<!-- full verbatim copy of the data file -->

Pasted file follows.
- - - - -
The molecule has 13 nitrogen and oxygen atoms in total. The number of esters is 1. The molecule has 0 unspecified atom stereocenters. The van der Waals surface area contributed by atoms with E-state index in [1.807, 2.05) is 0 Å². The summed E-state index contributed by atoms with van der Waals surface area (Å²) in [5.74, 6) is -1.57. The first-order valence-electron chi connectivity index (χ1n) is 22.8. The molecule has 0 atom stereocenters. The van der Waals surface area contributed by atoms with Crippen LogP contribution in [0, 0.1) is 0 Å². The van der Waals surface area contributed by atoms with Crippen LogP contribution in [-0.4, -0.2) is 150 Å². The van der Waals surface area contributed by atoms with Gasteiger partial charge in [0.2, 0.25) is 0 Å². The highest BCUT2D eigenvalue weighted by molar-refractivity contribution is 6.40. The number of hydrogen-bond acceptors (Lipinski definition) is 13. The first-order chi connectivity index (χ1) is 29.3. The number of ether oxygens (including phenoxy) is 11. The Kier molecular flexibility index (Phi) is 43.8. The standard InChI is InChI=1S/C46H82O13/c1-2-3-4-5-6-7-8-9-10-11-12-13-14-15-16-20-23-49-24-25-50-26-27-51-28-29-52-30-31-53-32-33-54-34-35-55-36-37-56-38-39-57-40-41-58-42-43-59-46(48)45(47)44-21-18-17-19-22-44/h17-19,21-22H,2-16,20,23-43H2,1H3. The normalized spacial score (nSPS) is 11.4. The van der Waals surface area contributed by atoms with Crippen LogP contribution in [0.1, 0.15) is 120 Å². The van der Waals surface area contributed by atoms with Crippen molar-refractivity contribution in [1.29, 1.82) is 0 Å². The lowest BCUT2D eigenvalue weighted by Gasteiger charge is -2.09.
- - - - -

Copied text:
The molecule has 13 nitrogen and oxygen atoms in total. The number of esters is 1. The molecule has 0 unspecified atom stereocenters. The van der Waals surface area contributed by atoms with E-state index in [1.807, 2.05) is 0 Å². The summed E-state index contributed by atoms with van der Waals surface area (Å²) in [5.74, 6) is -1.57. The first-order valence-electron chi connectivity index (χ1n) is 22.8. The molecule has 0 atom stereocenters. The van der Waals surface area contributed by atoms with Crippen LogP contribution in [0, 0.1) is 0 Å². The van der Waals surface area contributed by atoms with Crippen LogP contribution in [-0.4, -0.2) is 150 Å². The van der Waals surface area contributed by atoms with Gasteiger partial charge in [0.2, 0.25) is 0 Å². The highest BCUT2D eigenvalue weighted by molar-refractivity contribution is 6.40. The number of hydrogen-bond acceptors (Lipinski definition) is 13. The first-order chi connectivity index (χ1) is 29.3. The number of ether oxygens (including phenoxy) is 11. The Kier molecular flexibility index (Phi) is 43.8. The standard InChI is InChI=1S/C46H82O13/c1-2-3-4-5-6-7-8-9-10-11-12-13-14-15-16-20-23-49-24-25-50-26-27-51-28-29-52-30-31-53-32-33-54-34-35-55-36-37-56-38-39-57-40-41-58-42-43-59-46(48)45(47)44-21-18-17-19-22-44/h17-19,21-22H,2-16,20,23-43H2,1H3. The normalized spacial score (nSPS) is 11.4. The van der Waals surface area contributed by atoms with Crippen LogP contribution in [0.1, 0.15) is 120 Å². The van der Waals surface area contributed by atoms with Crippen molar-refractivity contribution in [1.29, 1.82) is 0 Å². The lowest BCUT2D eigenvalue weighted by Gasteiger charge is -2.09.